SciELO - Scientific Electronic Library Online

vol.30 issue4Association between tuberculosis incidence and the Human Development Index in 165 countries of the worldAntibiotic resistance of streptococcus pneumoniae among healthy nasopharyngeal carriers in seven regions of Peru author indexsubject indexarticles search
Home Pagealphabetic serial listing  

Services on Demand




  • Have no cited articlesCited by SciELO

Related links

  • Have no similar articlesSimilars in SciELO


Revista Peruana de Medicina Experimental y Salud Publica

Print version ISSN 1726-4634


ALCAZAR, Lorena; OCAMPO, Diego; HUAMAN-ESPINO, Lucio  and  PABLO APARCO, Juan. Economic impact of chronic, acute and global  malnutrition in Peru. Rev. perú. med. exp. salud publica [online]. 2013, vol.30, n.4, pp.569-574. ISSN 1726-4634.

Objectives. To estimate the economic impact of chronic, acute and global malnutrition in Peru. Materials and methods. This study, through an econometric model, estimated the economic impact of child malnutrition in two time horizons (incidental retrospective and prospective) during 2011, considering malnutrition-associated costs of health, education and productivity for the Peruvian economy. Information collected is a combination of data coming from the Demographic Survey of Family Health, the National Survey of Homes, the 2007 Census of Population and Housing, and public budget information, as well as estimates of risks a child is exposed to due to malnutrition during their first years of life. Results. Nationwide it was found that in the perspective retrospective, the cost of child malnutrition in 2011 was 10,999 million soles, which was equal to 2.2% of GDP for that same year. Prospective costs nationwide, of those who by 2011 were 0 to 59 months, reached 4,505 million soles and represented 0.9% of GDP in 2011. Most cases stem from losses of productivity in both cases. Moreover, malnutrition affects much more both the Andes and jungle regions. Conclusions. The economic impact of child malnutrition represents a significant percentage of GDP, reason for which it is necessary to continue investing equitably in its prevention through participation with proven efficiency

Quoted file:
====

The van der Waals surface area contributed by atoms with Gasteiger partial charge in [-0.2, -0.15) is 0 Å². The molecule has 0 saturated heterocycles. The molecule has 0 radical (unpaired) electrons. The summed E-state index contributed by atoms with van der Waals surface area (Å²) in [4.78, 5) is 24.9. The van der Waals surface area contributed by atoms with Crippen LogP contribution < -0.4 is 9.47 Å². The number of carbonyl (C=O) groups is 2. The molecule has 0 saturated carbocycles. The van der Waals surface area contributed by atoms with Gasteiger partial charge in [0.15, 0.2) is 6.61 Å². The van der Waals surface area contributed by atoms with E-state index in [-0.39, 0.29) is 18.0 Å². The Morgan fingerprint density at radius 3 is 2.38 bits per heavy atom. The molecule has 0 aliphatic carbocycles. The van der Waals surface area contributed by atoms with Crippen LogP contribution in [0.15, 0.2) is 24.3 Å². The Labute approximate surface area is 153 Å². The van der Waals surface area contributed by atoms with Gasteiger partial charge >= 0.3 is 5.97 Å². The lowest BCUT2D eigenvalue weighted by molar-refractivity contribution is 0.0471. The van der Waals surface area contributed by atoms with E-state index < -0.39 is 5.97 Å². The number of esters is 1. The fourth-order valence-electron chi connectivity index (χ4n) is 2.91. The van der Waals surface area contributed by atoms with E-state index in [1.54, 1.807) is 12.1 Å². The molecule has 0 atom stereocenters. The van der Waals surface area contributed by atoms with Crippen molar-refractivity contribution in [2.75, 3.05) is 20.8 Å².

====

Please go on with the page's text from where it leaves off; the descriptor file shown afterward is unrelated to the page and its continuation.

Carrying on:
Keywords : Malnutrition; Health care costs; ; Health economics.

        · abstract in Spanish     · text in Spanish     · Spanish ( pdf )